Investment bank Goldman Sachs predicts that prices are open to upside risk, sparked by threats to the Australian wheat harvest.
"Expectations of very low global inventories of wheat and corn over the remainder of the 2004/05 crop year will leave the market extremely vulnerable to unexpected disruptions," said the bank.
In particular Goldman Sachs cites stong rains and flooding last month in Australia as a price risk factor, along with 'very low' global inventories that has left the market price exposed to unexpected disruptions.
Wheat, along with corn and soy, are the starting point for a range of food ingredients, from starch to gluten, used widely in food applications. But food makers and ingredients firms across the world have been affected by rising prices for basic food commodities.
In each of the last four years world grain production has fallen short of consumption, forcing a draw-down of global stocks for wheat, rice, corn and soybeans. Soybean prices recently hit 15-year highs and wheat and corn seven-year highs.
But signs at the end of last year that stocks would improve on 2004 harvests brought some relief to the food industry. Cautious optimism reflected in data from a recent report issued by the UN-backed Food and Agriculture Organisation (FAO) predicts world cereal production will hit a record 2.04 billion tonnes in 2004, an increase in inventories for the first time in five years.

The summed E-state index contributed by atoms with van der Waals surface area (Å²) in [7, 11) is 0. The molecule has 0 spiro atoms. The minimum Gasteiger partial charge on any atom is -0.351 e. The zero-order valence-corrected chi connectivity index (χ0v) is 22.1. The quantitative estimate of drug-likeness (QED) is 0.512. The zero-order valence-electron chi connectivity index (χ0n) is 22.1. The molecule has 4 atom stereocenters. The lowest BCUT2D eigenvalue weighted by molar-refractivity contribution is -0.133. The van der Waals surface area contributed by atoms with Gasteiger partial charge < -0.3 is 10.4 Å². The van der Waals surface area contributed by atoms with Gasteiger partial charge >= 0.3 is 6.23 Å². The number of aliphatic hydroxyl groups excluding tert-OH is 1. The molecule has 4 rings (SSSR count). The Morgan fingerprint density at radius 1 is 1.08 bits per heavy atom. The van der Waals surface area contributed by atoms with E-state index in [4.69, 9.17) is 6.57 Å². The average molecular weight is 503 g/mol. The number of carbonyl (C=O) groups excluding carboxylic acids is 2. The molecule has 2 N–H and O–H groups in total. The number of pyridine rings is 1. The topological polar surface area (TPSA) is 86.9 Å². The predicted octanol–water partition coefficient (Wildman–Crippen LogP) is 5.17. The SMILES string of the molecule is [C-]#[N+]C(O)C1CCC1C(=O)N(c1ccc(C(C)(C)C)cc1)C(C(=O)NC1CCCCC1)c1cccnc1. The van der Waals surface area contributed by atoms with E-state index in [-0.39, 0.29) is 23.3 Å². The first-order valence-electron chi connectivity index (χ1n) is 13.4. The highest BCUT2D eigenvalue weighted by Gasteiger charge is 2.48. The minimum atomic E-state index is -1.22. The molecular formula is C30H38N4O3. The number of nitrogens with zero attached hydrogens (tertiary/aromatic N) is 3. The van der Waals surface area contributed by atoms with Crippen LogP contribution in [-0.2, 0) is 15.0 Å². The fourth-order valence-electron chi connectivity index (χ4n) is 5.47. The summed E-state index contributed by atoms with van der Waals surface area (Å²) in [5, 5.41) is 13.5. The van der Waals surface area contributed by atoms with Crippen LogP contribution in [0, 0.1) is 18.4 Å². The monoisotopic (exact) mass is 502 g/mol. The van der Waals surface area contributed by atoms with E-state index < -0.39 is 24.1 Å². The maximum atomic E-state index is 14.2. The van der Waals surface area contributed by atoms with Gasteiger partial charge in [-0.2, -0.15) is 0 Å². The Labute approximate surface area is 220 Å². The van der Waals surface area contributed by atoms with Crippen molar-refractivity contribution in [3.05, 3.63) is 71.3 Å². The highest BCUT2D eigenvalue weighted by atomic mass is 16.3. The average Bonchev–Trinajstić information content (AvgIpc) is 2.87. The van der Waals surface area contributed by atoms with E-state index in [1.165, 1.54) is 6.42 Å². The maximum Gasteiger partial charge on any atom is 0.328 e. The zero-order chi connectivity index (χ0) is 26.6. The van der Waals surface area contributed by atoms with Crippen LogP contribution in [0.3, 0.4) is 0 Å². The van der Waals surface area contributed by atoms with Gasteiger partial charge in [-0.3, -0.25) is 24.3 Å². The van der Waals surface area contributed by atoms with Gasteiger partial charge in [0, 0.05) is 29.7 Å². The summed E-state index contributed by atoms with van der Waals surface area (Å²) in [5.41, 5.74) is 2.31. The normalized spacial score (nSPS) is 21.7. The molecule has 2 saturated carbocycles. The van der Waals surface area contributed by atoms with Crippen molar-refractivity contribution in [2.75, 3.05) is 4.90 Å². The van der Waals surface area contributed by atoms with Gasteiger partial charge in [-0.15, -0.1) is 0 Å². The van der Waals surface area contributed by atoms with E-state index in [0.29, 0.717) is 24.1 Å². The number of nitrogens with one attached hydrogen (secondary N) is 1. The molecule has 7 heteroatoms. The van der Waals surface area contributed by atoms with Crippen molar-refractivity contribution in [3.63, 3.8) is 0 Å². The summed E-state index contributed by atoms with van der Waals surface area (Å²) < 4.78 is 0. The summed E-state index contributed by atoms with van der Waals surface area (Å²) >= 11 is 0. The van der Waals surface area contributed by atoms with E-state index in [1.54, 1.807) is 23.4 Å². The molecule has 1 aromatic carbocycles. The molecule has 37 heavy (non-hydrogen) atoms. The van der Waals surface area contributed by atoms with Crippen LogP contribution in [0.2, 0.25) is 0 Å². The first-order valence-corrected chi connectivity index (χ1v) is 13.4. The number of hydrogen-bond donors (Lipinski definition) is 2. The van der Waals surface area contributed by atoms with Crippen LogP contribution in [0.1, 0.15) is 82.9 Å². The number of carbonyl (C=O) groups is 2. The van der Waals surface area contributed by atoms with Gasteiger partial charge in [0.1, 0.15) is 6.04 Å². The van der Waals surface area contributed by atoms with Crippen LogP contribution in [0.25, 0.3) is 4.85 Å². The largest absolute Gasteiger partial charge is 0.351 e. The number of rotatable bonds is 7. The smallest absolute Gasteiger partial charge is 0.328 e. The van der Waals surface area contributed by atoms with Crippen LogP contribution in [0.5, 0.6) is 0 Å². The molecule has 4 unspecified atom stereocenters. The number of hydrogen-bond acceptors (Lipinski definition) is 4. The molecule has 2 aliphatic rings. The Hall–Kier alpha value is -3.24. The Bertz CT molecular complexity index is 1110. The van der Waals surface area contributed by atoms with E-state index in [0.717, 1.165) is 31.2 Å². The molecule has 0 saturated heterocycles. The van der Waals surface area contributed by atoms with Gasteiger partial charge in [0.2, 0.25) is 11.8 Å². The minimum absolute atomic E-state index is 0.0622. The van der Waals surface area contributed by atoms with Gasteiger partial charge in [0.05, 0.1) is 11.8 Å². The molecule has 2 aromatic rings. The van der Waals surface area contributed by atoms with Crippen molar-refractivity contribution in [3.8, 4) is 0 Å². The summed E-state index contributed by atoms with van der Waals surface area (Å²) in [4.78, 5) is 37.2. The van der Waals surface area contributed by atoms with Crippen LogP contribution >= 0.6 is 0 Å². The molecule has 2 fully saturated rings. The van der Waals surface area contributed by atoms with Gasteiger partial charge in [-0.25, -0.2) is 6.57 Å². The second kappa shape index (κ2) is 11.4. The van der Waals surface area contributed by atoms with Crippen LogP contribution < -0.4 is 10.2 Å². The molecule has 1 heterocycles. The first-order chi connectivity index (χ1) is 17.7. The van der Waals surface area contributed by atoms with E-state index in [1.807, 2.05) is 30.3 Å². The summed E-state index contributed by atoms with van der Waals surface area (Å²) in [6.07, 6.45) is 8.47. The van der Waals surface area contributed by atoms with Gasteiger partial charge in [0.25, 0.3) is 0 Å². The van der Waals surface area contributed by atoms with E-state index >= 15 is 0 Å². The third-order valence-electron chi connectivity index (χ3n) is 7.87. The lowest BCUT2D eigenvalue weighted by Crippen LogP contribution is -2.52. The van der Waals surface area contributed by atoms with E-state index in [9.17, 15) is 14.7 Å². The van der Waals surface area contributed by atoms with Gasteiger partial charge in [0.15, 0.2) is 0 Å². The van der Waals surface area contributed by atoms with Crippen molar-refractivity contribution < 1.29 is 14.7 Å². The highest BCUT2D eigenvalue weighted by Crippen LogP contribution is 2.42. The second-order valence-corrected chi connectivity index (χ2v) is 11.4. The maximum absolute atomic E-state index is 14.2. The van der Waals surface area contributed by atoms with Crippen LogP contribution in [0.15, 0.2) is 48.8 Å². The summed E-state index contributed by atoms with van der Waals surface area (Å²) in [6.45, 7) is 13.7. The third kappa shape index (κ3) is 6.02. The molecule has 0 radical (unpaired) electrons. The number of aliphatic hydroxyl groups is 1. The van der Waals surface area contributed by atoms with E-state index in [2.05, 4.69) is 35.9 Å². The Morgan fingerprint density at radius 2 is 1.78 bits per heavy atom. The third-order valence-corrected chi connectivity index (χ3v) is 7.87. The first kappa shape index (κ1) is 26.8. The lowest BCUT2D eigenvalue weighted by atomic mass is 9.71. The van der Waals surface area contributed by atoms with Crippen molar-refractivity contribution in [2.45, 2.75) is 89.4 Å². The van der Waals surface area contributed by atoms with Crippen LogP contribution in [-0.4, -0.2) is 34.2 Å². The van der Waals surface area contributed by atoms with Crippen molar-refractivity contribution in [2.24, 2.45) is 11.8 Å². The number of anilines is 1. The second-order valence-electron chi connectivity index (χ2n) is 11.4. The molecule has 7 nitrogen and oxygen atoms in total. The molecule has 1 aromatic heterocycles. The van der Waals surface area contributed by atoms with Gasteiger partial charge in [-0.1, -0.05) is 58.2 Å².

The FAO said world cereal stocks - wheat, maize, rice, soya - are forecast to rise to 441 million tonnes by the close of the 2004/05 season, with the bulk of the increase in corn. Wheat reserves are forecast to augment slightly.
By contrast, the FAO report predicts rice inventories will fall again pushing firmer prices as a result of reduced production in several major exporting countries.
But data from the US government and investment analysts suggests that wheat and corn stocks are still exceptionally low.
In December the US department of agriculture forecast global wheat stocks-to-use ratio would rise by just four days to 86 days of cover in 2004/05 - the second lowest global inventory in 30 years. This figure compares to 1999/00 when cover hit 131 days.